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Time to seek genuine solutions: The conflict in North Kivu in the DRC has escalated

Posted by African Press International on December 20, 2012

Analysis: Seeking civilian and military solutions in the DRC

The conflict in North Kivu has escalated since April 2012 (file photo)

KAMPALA,  - Even as they continue to work toward a negotiated solution to the crisis in eastern Democratic Republic of Congo (DRC), the leaders of the International Conference on the Great Lakes Region (ICGLR) are planning to deploy a 4,000-strong “neutral force” to the region to improve its security. Yet regional analysts and stakeholders are at odds over the force’s composition and mandate.

Conflict in the region has escalated since April, when rebels known as M23 mutinied from DRC’s national army (FARDC). An estimated half a million people have since been displaced in North Kivu Province, according to the UN Office for the Coordination of Humanitarian Affairs.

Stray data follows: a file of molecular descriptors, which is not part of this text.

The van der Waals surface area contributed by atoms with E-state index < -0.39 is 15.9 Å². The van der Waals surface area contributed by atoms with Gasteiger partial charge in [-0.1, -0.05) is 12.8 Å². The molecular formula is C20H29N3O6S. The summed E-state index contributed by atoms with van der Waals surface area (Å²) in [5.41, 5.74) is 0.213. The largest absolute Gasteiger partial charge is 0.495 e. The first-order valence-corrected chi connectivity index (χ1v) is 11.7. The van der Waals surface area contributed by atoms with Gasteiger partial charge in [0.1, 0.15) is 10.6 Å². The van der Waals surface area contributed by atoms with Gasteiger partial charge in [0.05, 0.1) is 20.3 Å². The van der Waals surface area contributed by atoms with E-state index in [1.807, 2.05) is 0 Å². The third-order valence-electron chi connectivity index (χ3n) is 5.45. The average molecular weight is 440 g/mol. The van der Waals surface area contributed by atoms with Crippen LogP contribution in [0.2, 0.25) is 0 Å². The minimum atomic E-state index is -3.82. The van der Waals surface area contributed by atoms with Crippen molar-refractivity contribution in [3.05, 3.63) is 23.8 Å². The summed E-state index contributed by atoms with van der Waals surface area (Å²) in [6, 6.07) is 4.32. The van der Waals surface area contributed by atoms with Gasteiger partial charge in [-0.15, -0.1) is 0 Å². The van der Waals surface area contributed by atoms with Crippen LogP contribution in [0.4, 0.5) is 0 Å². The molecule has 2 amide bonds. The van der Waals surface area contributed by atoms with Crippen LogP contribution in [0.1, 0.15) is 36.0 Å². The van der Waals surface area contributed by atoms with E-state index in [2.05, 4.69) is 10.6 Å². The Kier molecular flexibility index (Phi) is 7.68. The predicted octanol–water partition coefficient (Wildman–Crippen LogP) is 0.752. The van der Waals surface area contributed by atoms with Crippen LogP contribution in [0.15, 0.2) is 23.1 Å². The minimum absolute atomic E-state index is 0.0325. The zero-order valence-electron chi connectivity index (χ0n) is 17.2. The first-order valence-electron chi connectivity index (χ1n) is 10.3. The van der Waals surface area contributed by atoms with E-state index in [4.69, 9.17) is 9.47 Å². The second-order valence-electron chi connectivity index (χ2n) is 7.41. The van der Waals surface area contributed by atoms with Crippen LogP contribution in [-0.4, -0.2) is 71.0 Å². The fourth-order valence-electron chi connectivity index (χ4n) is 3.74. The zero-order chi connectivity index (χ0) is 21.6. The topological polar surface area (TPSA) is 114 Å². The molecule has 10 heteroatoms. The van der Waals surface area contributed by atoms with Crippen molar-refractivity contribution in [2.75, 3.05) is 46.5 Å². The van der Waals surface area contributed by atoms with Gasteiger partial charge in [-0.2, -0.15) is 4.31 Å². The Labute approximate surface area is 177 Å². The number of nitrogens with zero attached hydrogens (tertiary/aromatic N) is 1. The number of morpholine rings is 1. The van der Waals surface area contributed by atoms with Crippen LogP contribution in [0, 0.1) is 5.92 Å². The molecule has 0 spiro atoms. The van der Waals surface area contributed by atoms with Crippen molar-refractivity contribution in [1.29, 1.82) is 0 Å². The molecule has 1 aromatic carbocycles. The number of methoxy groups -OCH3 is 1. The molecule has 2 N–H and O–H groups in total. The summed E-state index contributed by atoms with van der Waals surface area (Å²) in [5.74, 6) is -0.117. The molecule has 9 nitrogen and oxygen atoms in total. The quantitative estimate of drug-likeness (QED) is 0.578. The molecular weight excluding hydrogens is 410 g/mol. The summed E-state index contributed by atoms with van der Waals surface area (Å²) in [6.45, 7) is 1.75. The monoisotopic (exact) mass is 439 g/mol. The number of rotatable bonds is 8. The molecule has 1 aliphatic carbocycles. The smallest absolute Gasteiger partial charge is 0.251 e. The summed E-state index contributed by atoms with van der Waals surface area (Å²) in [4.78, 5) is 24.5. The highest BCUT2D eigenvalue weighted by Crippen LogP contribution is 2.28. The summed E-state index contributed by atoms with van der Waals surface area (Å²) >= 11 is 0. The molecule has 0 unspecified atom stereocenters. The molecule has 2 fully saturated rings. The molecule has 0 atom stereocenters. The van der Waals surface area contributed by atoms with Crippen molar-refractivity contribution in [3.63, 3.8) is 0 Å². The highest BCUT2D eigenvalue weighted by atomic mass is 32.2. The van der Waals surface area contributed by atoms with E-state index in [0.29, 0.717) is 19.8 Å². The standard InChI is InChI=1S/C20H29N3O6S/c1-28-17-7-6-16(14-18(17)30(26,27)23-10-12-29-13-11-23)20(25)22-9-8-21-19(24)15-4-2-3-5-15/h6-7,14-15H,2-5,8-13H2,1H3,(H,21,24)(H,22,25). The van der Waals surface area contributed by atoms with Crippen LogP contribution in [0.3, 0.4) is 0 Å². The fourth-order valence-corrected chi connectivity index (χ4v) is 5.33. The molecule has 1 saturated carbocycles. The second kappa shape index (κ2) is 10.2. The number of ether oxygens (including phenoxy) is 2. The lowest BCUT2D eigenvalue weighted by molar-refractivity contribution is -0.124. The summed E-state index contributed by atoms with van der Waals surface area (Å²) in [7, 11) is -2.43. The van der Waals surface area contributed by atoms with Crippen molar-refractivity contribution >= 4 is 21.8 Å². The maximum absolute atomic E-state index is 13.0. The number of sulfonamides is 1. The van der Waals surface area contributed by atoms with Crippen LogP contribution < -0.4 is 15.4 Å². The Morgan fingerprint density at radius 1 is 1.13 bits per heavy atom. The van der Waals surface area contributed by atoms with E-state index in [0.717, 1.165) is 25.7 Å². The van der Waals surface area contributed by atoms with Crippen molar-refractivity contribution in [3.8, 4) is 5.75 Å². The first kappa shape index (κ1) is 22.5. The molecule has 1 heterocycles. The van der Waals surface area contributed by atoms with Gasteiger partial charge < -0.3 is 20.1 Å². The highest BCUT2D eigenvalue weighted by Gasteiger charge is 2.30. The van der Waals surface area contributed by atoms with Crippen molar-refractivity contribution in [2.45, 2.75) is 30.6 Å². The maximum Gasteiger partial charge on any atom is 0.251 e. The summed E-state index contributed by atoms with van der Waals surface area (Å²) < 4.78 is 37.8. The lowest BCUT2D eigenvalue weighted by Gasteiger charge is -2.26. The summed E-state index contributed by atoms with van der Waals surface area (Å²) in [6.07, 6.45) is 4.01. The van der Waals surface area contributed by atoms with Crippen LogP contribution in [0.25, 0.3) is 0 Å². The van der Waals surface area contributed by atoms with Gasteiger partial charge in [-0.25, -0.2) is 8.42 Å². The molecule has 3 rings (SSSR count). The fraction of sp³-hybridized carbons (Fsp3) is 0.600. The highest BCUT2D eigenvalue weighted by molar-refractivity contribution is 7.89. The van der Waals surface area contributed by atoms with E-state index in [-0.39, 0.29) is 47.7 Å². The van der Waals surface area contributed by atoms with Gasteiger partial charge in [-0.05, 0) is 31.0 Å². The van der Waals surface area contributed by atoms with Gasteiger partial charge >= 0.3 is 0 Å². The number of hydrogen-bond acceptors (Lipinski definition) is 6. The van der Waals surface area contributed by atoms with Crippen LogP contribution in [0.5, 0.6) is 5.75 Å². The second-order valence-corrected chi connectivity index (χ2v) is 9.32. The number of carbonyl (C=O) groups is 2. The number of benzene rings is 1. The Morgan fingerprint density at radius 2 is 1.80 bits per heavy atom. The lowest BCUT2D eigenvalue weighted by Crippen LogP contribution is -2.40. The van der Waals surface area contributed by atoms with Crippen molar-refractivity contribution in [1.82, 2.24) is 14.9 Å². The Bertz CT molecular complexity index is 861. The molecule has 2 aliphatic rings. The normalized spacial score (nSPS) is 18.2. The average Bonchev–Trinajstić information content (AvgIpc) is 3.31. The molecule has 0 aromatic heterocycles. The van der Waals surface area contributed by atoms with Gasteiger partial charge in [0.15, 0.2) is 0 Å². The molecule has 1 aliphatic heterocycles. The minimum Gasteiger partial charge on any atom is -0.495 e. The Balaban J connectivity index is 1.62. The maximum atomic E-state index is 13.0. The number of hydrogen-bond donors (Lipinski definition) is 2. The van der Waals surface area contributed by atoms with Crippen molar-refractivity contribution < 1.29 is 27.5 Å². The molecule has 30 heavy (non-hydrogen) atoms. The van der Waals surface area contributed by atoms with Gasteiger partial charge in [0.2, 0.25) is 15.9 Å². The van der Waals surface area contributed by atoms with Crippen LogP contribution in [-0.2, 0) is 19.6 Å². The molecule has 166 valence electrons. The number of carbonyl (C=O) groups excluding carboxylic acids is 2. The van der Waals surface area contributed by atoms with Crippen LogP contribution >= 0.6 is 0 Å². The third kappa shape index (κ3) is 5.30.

The ICGLR peace talks, which kicked off on 9 December, were scheduled to end on 18 December, but have been extended to 31 December due to the limited progress made. At the fifth extraordinary summit in Uganda’s capital, Kampala, on 24 November, ICGLR leaders called on the DRC government to negotiate with M23. They also adopted the final concept of the operation and deployment of a Neutral International Force to combat “negative forces” in the region.

“It’s a dual process. We see the ongoing discussions as the best opportunity to end the current situation in eastern DRC. But basing on the past history, where peace agreements have been signed and not honoured, the member states are not taking any chances,” Stephen Singo Mwachofi, ICGLR peace and security programme officer, told IRIN.

Analysts are sceptical about the ability of the talks to bring lasting peace. “The Congolese government avoided those talks for six months and was forced to have them because of the fall of Goma [to M23 in November]. Given the circumstances and the fact that the Congolese government was cornered and had no alternative, these talks will not lead to a genuine peace agreement,” Thierry Vircoulon, Central Africa project director for the think tank International Crisis Group (ICG), told IRIN via email.